Saturday, December 21, 2013

6 Months, 30 Thoughts

Ah, travel!

It happened. I have officially reached the halfway point of my time in China. Looking back, I am astonished. Where did the time go? On the one hand, it seems like the blink of an eye. On the other hand, I've been here for at least 20 years, right?!

To celebrate this benchmark, I've decided to make a list of some of the things I've learned since arriving in China. Additionally, some of the things are beliefs and practices I had previously that have served me well here. Hopefully some of the things on this list will be elaborated upon in their own posts.  They are lessons about travel, about China, about people, and about myself. I hope those of you with your own lists will be kind enough to share them with me!


  1. There is no correct world traveler personality. Introvert, extrovert, young, old, married, single... as long as you have an open mind and patience, you will do well. 

  2. Children are the same everywhere. Parenting is not.

  3. Learning the language of the place you are in is extremely important. Otherwise, you will find yourself desperately wishing you could interview your ancient neighbors about the Great Leap Forward and the Cultural Revolution, without the skills to do so.

  4. Traveling will probably not change who you are. Change has to start with you.

  5. Going to a halal restaurant is never a bad idea.

  6. It is perfectly fine to prefer things the way they are at home, wether that be breakfast, or a system of government.

  7. It's also okay to prefer things as they are in your host country.

  8. It is better to laugh than pout.

  9. Approach Chinese pastries with caution. They are often filled with dehydrated meat that will make you quite sick.

  10. Sometimes you need a plan to get through the day. That's okay.

  11. Sometimes you just need to wander around. That's okay too.

  12. There are still street-level soviets in China. That is cool.

  13. There is generally no "good" or "bad" way of doing something. Just a different way.

  14. It is okay to have a bad day. Even when you are on a grand adventure to a foreign country.

  15. Know the history of the place you are in. It goes a long way in understanding the people you meet and the things you see. Imagine going to America without knowing about the origins of our beliefs about freedom, justice, liberty, and democracy. Wouldn't American attitudes be a little baffling?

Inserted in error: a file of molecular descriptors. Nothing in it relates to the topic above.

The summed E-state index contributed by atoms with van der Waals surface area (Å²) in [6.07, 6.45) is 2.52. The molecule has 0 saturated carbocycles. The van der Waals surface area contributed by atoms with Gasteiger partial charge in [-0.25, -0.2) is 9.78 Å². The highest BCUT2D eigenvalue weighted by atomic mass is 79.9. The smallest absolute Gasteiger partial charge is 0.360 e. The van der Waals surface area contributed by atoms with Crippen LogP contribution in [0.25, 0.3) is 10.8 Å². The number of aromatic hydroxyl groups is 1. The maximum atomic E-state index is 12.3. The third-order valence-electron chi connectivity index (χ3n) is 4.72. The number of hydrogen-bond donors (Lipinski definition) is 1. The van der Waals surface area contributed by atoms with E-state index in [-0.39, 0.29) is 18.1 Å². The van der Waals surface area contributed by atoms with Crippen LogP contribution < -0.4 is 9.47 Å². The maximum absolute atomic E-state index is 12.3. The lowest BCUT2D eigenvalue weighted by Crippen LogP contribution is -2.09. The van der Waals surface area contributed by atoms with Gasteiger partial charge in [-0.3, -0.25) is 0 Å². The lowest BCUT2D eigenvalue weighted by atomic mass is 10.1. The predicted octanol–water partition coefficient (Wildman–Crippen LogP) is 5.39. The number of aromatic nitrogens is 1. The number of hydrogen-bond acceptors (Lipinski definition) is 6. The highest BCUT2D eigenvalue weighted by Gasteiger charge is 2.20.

16. If you can, avoid other foreigners for at least part of your time. Some (though not all) can be real downers, especially professional expats.

  17. Keep a journal. There are hundreds of little details in every day that you will want to remember. Writing them down is a fantastic way to preserve them.

  18. Photographs are amazing.

  19. Photographs can also distract from your experience. I can't tell you how many people I have seen in the Shanghai Museum who simply take a picture of each artifact and move on. They never look at it with their own eyes when it is right in front of them. That is a shame.

  20. Learn from those who have come before you.

  21. Vary the number of people you travel with. Spend one day alone, one with a group, and one with just one or two others. It makes a difference.

  22. Know your city dangers. Are you more likely to encounter pickpockets, or inflated prices? Human traffickers, or unlicensed taxis? Based on the answers, craft your modus operandi. Sometimes I've payed ridiculous taxi fares because I just wanted to be at the hotel ASAP, and that is okay. However, I have never hitchhiked to a hotel. See the difference?

  23. Keep track of your expenses everyday. Especially for longterm travelers, knowing exactly where your money goes is critical to a stress-free trip.

  24. Book with Kayak.com for flights, and Agoda.com for hotels. In my experience, they always have the cheapest flights and hotels. (These are not official, paid, or otherwise rewarded, endorsements. Just my own experiences).

  25. If you need a mental health day, take it.

  26. Research visa laws and restrictions very carefully, especially if you are hoping to change visa types.

  27. If you can, travel around the country. If you're in the city, go to the countryside, and vice versa. If you're in a big country, go north, south, east, and west, too. 

  28. If a culture has accepted something as food, you will survive if you try it. 

  29. Get a good map, and teach yourself how to read it. Even better, get several maps. 

  30. I'd rather experience interesting things than good, but boring, things. 



What do you think of my list? Anything you agree or disagree with? Anything remind you of a good story? The comments are below--have at it! 

2 comments:

  1. Informative and beautiful list! Most items conjured up a memory or two, so I must be doing okay with this traveling thing. Also, mutual feels on the professional expats. Many seem to believe that soul-violating eye contact is an acceptable way to stimulate conversation. The over-photography thing is a problem in photography exhibitions as well. A good amount of women, usually in their mid-20's, will take a snapshot of their favored piece on their fancy Canons and move on. I want to say it's wasteful, but since it's a photo of a photo, would viewing it later be like dividing a number by itself since they'll just view the photo, but through another lens? I leave you with this moral dilemma.

    余静甜

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    1. Thank you! Also... AAAH! That is a delightful paradox that I will leave to the universe before I hurt myself thinking about it.

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